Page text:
I hope that the news media will rise to the occasion and present the news in a fair and honest fashion during the period leading up the elections this coming Autumn, and not give in to the influence of the waves of corporate baksheesh. Meanwhile, it is the responsibility of the Democrats in power to take a cue from the Republican voice machine and do a much better job of getting out the truth to the 70% of the American people who may pay attention to morality and reason

I have had the privilege of following the progress of health care reform on the pages of The Rag Blog for over a year now. This has been an invaluable experience in my final years, and I will forever be grateful to the editor for his forbearance and patience. I would anticipate that my participation will be at irregular intervals in the future, but before I close the current exposition, a few observations:

The current insurance reform legislation in no way resembles a government take over of health care. In fact, as E.J. Dionne of The Washington Post and Commonweal points out, we have a bill that the Republicans could well have passed. It is very similar to the health care legislation that was passed in Massachusetts when Mitt Romney was governor.

There is absolutely nothing in the legislation that resembles a single payer system or even a public option, Medicare for All.

There is nothing in the legislation that approximates the excellent German health system that is, in fact, run by private insurance companies with government oversight of costs and services. Nor is it anything like the Canadian system -- for which its driving force, Tommy Douglas, was voted by the people of Canada “the greatest Canadian of all time."

I notice that health insurance stocks are doing quite well on Wall Street! Unfortunately, in the new legislation there is no effort to control insurance prices or to eliminate the health insurance industry’s anti-trust exemption. I am concerned about the mandatory inclusion of citizens in the plan under threat of fine, and -- unlike the Swiss or German plans -- it doesn’t at the same time set standards to ensure that the insurance companies provide adequate coverage, and to prevent price-gouging.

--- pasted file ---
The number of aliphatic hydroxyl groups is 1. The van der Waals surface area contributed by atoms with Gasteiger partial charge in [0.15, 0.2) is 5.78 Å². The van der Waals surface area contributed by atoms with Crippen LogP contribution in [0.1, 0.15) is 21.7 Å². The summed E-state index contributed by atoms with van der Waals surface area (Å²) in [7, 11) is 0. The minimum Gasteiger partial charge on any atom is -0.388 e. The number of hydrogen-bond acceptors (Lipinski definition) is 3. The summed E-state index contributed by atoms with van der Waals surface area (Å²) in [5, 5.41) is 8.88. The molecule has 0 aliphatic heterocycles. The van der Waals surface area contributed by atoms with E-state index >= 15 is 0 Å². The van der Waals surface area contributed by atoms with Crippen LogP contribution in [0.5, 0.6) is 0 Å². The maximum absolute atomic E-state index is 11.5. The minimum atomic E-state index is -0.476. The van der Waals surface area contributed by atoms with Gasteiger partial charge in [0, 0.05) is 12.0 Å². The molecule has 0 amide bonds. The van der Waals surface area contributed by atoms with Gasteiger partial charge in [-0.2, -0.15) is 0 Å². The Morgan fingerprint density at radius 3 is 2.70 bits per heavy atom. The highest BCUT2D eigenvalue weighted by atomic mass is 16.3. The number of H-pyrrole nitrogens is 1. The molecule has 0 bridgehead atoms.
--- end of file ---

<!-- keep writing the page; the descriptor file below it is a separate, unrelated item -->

I would have wished for less equivocal language regarding the rights of the states to establish honest, effective plans -- like that currently proposed in the Commonwealth of Pennsylvania. I would have hoped for the inclusion of community health clinics, as proposed by Sen Bernie Sanders, to be established on the European model. And that the establishment of medical dispensaries be expedited -- to address the crowding of emergency rooms and thus reduce the overall cost of medical care, while at the same time providing a reasonable option for follow-up care. These facilities are absolutely necessary considering the fact that the fees paid under Medicaid make it economically impossible for a physician to take many of these folks as ongoing patients and still be able to cover office overhead.

There was some encouraging language in the legislation regarding subsidies for medical education that should result in more physicians for underserved areas; however, this requires much more fine tuning. As has been repeatedly pointed out by the American College of Physicians, much more attention must be directed at the paucity of primary care physicians -- general internists, pediatricians, and family physicians -- throughout the nation.